# Thread: Point estimate for the true population proportion

1. ## Point estimate for the true population proportion

The article “Ban on Smoking Show to Improve Lung Health” (Los Angeles Times, December 9, 1998) reported the results of a study of San Francisco bartenders. Of 39 bartenders who reported respiratory problems before a ban on smoking in bars, 21 were symptom-free 2 months after the ban began. Suppose that it is reasonable to regard this group of 39 bartenders as a random sample of bartenders with reported respiratory problems. Assuming that there are more than 400 bartenders with respiratory problems, use this information to:

a) Obtain a point estimate (from the sample) for the true population proportion of bartenders who reported respiratory problems before a ban on smoking in bars who were symptom-free 2 months after the ban began.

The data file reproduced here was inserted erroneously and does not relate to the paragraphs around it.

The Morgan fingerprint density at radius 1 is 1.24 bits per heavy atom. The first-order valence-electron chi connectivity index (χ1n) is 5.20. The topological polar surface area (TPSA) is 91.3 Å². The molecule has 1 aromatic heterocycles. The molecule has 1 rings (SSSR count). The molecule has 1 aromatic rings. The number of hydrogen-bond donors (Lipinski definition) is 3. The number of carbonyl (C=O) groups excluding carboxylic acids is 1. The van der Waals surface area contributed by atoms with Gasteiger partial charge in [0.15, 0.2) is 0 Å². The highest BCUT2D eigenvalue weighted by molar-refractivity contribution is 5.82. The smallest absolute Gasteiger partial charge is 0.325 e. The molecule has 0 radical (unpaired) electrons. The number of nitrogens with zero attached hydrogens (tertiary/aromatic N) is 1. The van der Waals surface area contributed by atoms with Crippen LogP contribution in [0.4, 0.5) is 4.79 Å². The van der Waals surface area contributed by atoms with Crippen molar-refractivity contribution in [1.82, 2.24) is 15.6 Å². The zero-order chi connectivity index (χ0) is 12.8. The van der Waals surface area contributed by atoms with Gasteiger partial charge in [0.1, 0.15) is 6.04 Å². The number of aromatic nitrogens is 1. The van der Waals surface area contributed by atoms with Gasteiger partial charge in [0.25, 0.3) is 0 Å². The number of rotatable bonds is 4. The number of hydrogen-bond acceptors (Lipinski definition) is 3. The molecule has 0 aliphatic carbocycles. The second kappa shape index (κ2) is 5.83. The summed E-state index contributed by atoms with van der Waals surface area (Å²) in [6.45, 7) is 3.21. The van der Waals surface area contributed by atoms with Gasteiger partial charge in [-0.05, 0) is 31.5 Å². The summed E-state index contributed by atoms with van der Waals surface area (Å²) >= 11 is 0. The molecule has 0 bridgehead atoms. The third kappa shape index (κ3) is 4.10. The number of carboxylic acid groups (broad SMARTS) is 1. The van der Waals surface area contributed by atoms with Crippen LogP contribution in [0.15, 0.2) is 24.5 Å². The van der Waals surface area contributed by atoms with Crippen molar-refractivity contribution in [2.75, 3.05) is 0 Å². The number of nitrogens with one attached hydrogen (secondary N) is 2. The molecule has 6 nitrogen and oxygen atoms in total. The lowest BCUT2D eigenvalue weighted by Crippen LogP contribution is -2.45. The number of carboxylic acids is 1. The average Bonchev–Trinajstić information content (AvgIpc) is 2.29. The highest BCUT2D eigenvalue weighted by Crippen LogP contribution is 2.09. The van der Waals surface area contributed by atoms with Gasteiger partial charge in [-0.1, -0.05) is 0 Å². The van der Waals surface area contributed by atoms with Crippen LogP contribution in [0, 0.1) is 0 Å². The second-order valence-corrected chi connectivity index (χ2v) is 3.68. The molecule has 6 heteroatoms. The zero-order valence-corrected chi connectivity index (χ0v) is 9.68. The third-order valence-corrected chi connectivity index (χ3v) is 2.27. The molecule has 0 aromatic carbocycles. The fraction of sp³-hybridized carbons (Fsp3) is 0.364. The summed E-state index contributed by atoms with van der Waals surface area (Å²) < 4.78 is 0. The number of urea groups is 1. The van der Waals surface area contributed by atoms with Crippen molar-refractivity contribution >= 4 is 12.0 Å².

Wouldn't the answer to this be 21 since the problem states that 21 were symptom-free 2 months after the ban? It just seems like such a small number when they then say that there are more than 400 bartenders with respiratory problems but I researched the problem a bit and found an example that says, "The mean running time of a random sample of 12-year-olds would be an estimate of the mean running time for all 12-year-olds.". Would 21 be the correct answer?

2. Alright, I asked my professor about it and he basically said no, that's not the answer. I asked if I should turn it into a percentage by doing 21/39 but I'm still a bit confused. I think he said it should be a number between 0 and 1 and doing that would give me .54 which is between 0 and 1. I might have that wrong though because I was a bit flustered when I went to see him, I've been running all over the building looking for a lab to work in. >.<